Take, for example, change in the form of political events. A country has decided in a referendum by a relatively narrow margin to leave a political, economic and cultural union it had been part of, and helped construct, for decades. While the referendum result is binding on everyone, it would be wrong and undemocratic to expect that those who argued against this change should just stop having their views and beliefs. It would be wrong to expect them not to want to test the legal, economic and political implications. It would be wrong to expect them not to question every detail of future policy on matters such as immigration, trade, the environment and so on. While they can be asked to accept the outcome of the democratically held referendum and must do so, clearly we would expect them to want to ensure that their values and interests are represented in the way that the decision to change course is implemented over years to come.

Neither would we expect those on the “winning” side simply to be able to sit back and see the change happen. They will have to continue to make the case, flesh out the vision for the future, solve a myriad technical issues and continue to fight for the optimal interpretation of the expressed will of the people. They are expected to be able to show that their plans are legal, that they can offer a compelling idea of the future and to meet all of the concerns they now face. They need to engage people widely, make use of a broad range of talents and keep providing leadership. They need to do all of these things, rather than spend time trying to jog some people along a change curve, imagining that it is merely the psychological hang-ups of those who hold opposed views that keep them stuck on a downward change curve and prevent them from embracing the change.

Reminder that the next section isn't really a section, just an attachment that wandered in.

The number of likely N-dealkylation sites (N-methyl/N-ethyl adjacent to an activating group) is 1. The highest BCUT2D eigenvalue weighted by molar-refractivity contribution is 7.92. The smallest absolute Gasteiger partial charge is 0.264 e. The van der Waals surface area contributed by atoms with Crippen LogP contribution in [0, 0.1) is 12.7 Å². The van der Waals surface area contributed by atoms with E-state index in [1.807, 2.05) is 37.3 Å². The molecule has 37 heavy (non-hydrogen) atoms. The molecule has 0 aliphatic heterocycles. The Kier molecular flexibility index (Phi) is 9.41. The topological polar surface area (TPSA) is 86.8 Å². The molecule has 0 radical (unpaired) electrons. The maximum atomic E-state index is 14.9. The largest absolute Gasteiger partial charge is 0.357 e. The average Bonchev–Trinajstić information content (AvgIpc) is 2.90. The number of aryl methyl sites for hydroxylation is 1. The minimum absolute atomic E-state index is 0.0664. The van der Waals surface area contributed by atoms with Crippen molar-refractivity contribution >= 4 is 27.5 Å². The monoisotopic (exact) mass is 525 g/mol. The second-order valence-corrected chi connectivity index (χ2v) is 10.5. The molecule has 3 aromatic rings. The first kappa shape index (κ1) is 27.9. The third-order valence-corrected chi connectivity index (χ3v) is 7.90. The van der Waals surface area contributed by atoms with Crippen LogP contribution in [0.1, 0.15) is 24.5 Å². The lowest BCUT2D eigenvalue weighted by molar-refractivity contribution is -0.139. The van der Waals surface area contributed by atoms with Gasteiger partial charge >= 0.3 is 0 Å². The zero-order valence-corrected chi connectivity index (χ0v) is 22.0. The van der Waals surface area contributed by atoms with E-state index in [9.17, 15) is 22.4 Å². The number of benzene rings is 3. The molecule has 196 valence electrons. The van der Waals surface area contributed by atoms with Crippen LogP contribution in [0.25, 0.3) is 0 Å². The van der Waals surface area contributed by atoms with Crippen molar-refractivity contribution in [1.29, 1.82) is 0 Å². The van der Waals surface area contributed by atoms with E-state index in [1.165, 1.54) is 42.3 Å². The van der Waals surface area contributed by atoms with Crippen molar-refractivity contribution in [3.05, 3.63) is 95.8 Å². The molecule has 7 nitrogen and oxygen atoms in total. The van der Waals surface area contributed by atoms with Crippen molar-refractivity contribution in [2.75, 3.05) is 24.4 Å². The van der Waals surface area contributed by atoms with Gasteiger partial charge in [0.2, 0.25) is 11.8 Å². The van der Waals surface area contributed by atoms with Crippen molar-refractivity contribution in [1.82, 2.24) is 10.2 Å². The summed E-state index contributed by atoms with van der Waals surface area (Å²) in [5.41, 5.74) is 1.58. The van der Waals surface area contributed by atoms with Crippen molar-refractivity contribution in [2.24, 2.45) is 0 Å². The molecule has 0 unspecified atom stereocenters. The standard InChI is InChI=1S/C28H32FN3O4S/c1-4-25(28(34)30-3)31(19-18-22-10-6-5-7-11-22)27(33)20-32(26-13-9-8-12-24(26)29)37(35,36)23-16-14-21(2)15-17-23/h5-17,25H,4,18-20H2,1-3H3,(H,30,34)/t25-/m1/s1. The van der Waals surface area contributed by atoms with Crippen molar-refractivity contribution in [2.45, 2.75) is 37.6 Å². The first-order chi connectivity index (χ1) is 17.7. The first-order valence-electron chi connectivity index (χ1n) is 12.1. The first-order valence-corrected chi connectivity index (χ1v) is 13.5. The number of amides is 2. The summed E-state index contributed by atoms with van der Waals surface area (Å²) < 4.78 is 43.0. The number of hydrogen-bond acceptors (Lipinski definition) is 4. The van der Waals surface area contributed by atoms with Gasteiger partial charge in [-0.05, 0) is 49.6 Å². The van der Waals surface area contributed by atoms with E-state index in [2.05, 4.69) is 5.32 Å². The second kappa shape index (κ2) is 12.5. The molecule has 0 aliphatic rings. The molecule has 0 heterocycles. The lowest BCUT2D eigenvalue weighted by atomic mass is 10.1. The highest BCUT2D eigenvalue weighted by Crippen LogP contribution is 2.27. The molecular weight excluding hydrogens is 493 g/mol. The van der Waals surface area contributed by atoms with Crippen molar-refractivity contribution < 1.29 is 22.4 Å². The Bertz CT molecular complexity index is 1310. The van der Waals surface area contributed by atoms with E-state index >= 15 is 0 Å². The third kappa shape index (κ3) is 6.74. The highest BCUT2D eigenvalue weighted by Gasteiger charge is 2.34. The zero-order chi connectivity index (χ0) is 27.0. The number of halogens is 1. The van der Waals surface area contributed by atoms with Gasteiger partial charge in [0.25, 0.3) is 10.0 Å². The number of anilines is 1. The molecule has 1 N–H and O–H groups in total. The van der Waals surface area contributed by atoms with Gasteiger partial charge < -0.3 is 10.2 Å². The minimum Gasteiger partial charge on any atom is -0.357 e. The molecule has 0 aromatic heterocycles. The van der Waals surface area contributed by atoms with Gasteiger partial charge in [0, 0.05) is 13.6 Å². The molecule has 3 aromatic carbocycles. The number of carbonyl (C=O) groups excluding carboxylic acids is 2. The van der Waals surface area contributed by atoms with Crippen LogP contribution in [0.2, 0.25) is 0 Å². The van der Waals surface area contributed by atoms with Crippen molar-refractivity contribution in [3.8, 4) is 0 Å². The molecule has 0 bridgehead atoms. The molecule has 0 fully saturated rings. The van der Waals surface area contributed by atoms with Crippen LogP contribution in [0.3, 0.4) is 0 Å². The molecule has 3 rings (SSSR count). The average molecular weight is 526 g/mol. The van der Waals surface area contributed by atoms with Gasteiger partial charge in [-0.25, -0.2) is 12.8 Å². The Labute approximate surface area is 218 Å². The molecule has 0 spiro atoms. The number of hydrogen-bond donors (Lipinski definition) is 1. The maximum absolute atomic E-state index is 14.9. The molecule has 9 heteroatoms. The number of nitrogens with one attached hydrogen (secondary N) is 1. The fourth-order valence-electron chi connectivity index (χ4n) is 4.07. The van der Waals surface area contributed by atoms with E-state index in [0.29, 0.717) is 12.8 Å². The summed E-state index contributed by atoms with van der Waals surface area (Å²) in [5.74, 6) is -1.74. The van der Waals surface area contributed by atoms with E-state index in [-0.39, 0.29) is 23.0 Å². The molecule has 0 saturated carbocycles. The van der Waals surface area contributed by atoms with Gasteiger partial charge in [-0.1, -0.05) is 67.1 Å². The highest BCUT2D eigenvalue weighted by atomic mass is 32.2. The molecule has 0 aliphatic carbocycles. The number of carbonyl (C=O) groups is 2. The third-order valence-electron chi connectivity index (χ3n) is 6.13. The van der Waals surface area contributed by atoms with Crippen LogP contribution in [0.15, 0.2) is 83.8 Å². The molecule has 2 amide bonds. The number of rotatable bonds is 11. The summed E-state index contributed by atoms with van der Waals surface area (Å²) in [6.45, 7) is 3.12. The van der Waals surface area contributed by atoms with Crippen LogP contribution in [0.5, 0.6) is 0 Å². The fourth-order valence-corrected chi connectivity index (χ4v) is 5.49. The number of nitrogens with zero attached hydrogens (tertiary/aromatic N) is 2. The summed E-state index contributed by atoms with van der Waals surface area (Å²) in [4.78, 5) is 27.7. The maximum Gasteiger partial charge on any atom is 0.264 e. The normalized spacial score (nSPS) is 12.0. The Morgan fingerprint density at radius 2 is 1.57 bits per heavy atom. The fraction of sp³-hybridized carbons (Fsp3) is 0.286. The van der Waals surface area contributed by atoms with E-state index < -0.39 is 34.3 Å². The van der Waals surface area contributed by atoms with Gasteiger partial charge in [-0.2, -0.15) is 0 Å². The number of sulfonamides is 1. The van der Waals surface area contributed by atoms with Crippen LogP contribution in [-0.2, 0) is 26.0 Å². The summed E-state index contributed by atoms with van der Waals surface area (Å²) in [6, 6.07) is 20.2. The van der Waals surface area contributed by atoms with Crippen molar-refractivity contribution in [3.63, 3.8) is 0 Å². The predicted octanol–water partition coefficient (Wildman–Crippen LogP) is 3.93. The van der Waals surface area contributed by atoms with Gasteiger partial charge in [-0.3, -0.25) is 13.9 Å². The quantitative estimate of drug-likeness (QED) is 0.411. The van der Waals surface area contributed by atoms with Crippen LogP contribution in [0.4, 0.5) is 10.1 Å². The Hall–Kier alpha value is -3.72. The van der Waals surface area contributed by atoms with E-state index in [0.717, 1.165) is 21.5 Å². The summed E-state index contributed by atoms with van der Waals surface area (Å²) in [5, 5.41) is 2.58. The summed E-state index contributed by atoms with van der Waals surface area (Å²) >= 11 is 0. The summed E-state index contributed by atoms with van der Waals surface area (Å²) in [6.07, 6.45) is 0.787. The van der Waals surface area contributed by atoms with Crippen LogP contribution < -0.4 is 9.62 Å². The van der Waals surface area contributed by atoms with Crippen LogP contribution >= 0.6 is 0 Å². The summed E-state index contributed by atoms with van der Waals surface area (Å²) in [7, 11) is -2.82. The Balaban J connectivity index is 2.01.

While this is a macrocosm of fairly big political change, the same would also apply in the microcosm of organisational change. The job of the change manager starts, it doesn’t end, with the decision to make changes, or even with the development of a positive vision for a future end state. He or she needs to keep communicating the rationale for change, engage people in working out the detailed problems and solutions that will be encountered, have answers to questions or a way to work them out.

Of course it is much easier to just frame the whole situation as a case of change enthusiasts being hampered by the change resistant who are stuck in one of a standard five stages. But to do that would be to misunderstand the task of driving change until it is implemented.

Three Things I Want to Learn From Roger Federer

  1. How to serve that fast
  2. How to hit a one-handed backhand like that
  3. How to win a grand slam tennis tournament

Ok, but seriously now…

With the exception of David Foster Wallace’s 2006 essay “Roger Federer as Religious Experience,” it is probably inadvisable to look for too much metaphysical insight from the activities of sportspeople.